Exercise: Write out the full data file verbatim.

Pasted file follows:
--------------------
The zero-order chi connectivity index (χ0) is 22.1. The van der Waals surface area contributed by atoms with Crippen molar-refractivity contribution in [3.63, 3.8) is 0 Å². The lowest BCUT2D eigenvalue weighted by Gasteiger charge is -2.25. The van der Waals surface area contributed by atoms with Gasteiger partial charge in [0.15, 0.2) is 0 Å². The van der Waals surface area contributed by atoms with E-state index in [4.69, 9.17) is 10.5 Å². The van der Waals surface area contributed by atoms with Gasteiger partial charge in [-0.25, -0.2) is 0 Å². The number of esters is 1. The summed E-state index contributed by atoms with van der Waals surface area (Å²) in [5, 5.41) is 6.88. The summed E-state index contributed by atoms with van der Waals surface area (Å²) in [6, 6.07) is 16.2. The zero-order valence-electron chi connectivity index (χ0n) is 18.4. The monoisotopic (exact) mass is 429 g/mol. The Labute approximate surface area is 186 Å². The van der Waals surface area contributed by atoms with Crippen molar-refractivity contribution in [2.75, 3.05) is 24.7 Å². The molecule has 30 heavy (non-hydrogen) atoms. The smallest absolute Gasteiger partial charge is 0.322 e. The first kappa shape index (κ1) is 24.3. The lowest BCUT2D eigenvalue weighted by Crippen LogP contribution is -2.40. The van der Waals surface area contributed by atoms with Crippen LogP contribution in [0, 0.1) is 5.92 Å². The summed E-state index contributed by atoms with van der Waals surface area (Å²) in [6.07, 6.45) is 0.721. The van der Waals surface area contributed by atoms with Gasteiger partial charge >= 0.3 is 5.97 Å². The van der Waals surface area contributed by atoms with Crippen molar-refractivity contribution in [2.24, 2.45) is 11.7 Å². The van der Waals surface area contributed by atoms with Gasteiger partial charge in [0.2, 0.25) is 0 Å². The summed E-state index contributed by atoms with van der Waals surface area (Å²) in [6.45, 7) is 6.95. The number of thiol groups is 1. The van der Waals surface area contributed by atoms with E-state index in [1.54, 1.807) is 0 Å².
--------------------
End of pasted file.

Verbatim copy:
The zero-order chi connectivity index (χ0) is 22.1. The van der Waals surface area contributed by atoms with Crippen molar-refractivity contribution in [3.63, 3.8) is 0 Å². The lowest BCUT2D eigenvalue weighted by Gasteiger charge is -2.25. The van der Waals surface area contributed by atoms with Gasteiger partial charge in [0.15, 0.2) is 0 Å². The van der Waals surface area contributed by atoms with E-state index in [4.69, 9.17) is 10.5 Å². The van der Waals surface area contributed by atoms with Gasteiger partial charge in [-0.25, -0.2) is 0 Å². The number of esters is 1. The summed E-state index contributed by atoms with van der Waals surface area (Å²) in [5, 5.41) is 6.88. The summed E-state index contributed by atoms with van der Waals surface area (Å²) in [6, 6.07) is 16.2. The zero-order valence-electron chi connectivity index (χ0n) is 18.4. The monoisotopic (exact) mass is 429 g/mol. The Labute approximate surface area is 186 Å². The van der Waals surface area contributed by atoms with Crippen molar-refractivity contribution in [2.75, 3.05) is 24.7 Å². The molecule has 30 heavy (non-hydrogen) atoms. The smallest absolute Gasteiger partial charge is 0.322 e. The first kappa shape index (κ1) is 24.3. The lowest BCUT2D eigenvalue weighted by Crippen LogP contribution is -2.40. The van der Waals surface area contributed by atoms with Crippen LogP contribution in [0, 0.1) is 5.92 Å². The summed E-state index contributed by atoms with van der Waals surface area (Å²) in [6.07, 6.45) is 0.721. The van der Waals surface area contributed by atoms with Gasteiger partial charge >= 0.3 is 5.97 Å². The van der Waals surface area contributed by atoms with Crippen molar-refractivity contribution in [2.24, 2.45) is 11.7 Å². The van der Waals surface area contributed by atoms with Gasteiger partial charge in [0.2, 0.25) is 0 Å². The summed E-state index contributed by atoms with van der Waals surface area (Å²) in [6.45, 7) is 6.95. The number of thiol groups is 1. The van der Waals surface area contributed by atoms with E-state index in [1.54, 1.807) is 0 Å².